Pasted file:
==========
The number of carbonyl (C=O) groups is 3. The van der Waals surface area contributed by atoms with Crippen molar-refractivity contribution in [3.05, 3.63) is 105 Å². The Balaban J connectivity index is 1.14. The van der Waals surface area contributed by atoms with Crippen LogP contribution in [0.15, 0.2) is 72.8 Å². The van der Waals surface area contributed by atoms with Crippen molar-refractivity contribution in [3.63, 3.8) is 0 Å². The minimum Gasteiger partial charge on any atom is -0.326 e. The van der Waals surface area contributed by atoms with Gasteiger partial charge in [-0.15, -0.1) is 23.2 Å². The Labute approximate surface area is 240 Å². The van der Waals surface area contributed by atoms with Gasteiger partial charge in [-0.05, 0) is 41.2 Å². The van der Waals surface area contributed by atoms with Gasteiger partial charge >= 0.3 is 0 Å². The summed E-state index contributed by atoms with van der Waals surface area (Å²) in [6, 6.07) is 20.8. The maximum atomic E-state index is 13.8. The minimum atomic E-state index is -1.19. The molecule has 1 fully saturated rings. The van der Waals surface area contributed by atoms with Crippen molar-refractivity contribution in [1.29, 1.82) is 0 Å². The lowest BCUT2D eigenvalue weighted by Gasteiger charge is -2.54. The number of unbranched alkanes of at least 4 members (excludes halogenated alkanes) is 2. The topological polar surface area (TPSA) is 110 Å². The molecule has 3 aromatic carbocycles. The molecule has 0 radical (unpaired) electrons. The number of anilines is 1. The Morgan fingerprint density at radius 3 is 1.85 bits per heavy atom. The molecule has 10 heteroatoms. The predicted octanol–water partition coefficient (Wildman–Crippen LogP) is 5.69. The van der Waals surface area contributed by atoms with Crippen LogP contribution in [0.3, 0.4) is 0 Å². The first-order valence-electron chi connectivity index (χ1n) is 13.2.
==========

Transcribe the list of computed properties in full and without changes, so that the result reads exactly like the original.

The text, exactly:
The number of carbonyl (C=O) groups is 3. The van der Waals surface area contributed by atoms with Crippen molar-refractivity contribution in [3.05, 3.63) is 105 Å². The Balaban J connectivity index is 1.14. The van der Waals surface area contributed by atoms with Crippen LogP contribution in [0.15, 0.2) is 72.8 Å². The van der Waals surface area contributed by atoms with Crippen molar-refractivity contribution in [3.63, 3.8) is 0 Å². The minimum Gasteiger partial charge on any atom is -0.326 e. The van der Waals surface area contributed by atoms with Gasteiger partial charge in [-0.15, -0.1) is 23.2 Å². The Labute approximate surface area is 240 Å². The van der Waals surface area contributed by atoms with Gasteiger partial charge in [-0.05, 0) is 41.2 Å². The van der Waals surface area contributed by atoms with Gasteiger partial charge >= 0.3 is 0 Å². The summed E-state index contributed by atoms with van der Waals surface area (Å²) in [6, 6.07) is 20.8. The maximum atomic E-state index is 13.8. The minimum atomic E-state index is -1.19. The molecule has 1 fully saturated rings. The van der Waals surface area contributed by atoms with Crippen molar-refractivity contribution in [1.29, 1.82) is 0 Å². The lowest BCUT2D eigenvalue weighted by Gasteiger charge is -2.54. The number of unbranched alkanes of at least 4 members (excludes halogenated alkanes) is 2. The topological polar surface area (TPSA) is 110 Å². The molecule has 3 aromatic carbocycles. The molecule has 0 radical (unpaired) electrons. The number of anilines is 1. The Morgan fingerprint density at radius 3 is 1.85 bits per heavy atom. The molecule has 10 heteroatoms. The predicted octanol–water partition coefficient (Wildman–Crippen LogP) is 5.69. The van der Waals surface area contributed by atoms with Crippen LogP contribution in [0.3, 0.4) is 0 Å². The first-order valence-electron chi connectivity index (χ1n) is 13.2.